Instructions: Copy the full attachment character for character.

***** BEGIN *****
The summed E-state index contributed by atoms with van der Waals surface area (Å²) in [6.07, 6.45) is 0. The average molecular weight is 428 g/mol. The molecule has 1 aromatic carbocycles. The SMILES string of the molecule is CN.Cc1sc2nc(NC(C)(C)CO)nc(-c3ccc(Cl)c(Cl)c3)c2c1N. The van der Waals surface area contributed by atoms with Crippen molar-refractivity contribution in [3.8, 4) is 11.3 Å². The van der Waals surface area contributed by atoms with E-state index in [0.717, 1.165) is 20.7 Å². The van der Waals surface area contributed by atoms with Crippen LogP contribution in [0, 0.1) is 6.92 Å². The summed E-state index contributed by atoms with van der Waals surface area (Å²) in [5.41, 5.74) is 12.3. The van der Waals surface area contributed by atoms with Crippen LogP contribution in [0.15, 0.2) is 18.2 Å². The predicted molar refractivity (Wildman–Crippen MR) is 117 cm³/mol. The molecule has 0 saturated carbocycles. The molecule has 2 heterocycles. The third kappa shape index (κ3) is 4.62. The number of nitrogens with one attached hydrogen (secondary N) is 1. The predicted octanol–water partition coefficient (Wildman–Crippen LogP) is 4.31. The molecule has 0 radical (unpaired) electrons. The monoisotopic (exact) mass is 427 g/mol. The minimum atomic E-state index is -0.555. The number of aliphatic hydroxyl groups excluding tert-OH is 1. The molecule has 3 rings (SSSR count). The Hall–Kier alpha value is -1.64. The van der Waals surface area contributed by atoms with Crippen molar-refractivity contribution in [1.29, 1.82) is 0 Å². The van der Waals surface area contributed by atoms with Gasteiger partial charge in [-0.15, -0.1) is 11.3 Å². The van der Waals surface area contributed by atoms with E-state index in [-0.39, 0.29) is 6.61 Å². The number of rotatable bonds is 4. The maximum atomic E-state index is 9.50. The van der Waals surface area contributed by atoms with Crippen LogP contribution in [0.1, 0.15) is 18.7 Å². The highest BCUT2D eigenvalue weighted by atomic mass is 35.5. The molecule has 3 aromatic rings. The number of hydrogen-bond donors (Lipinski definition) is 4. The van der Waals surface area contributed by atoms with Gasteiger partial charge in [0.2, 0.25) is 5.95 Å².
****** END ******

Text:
The summed E-state index contributed by atoms with van der Waals surface area (Å²) in [6.07, 6.45) is 0. The average molecular weight is 428 g/mol. The molecule has 1 aromatic carbocycles. The SMILES string of the molecule is CN.Cc1sc2nc(NC(C)(C)CO)nc(-c3ccc(Cl)c(Cl)c3)c2c1N. The van der Waals surface area contributed by atoms with Crippen molar-refractivity contribution in [3.8, 4) is 11.3 Å². The van der Waals surface area contributed by atoms with E-state index in [0.717, 1.165) is 20.7 Å². The van der Waals surface area contributed by atoms with Crippen LogP contribution in [0, 0.1) is 6.92 Å². The summed E-state index contributed by atoms with van der Waals surface area (Å²) in [5.41, 5.74) is 12.3. The van der Waals surface area contributed by atoms with Crippen LogP contribution in [0.15, 0.2) is 18.2 Å². The predicted molar refractivity (Wildman–Crippen MR) is 117 cm³/mol. The molecule has 0 saturated carbocycles. The molecule has 2 heterocycles. The third kappa shape index (κ3) is 4.62. The number of nitrogens with one attached hydrogen (secondary N) is 1. The predicted octanol–water partition coefficient (Wildman–Crippen LogP) is 4.31. The molecule has 0 radical (unpaired) electrons. The monoisotopic (exact) mass is 427 g/mol. The minimum atomic E-state index is -0.555. The number of aliphatic hydroxyl groups excluding tert-OH is 1. The molecule has 3 rings (SSSR count). The Hall–Kier alpha value is -1.64. The van der Waals surface area contributed by atoms with Crippen molar-refractivity contribution in [1.29, 1.82) is 0 Å². The van der Waals surface area contributed by atoms with Gasteiger partial charge in [-0.15, -0.1) is 11.3 Å². The van der Waals surface area contributed by atoms with E-state index in [-0.39, 0.29) is 6.61 Å². The number of rotatable bonds is 4. The maximum atomic E-state index is 9.50. The van der Waals surface area contributed by atoms with Crippen LogP contribution in [0.1, 0.15) is 18.7 Å². The highest BCUT2D eigenvalue weighted by atomic mass is 35.5. The molecule has 3 aromatic rings. The number of hydrogen-bond donors (Lipinski definition) is 4. The van der Waals surface area contributed by atoms with Gasteiger partial charge in [0.2, 0.25) is 5.95 Å².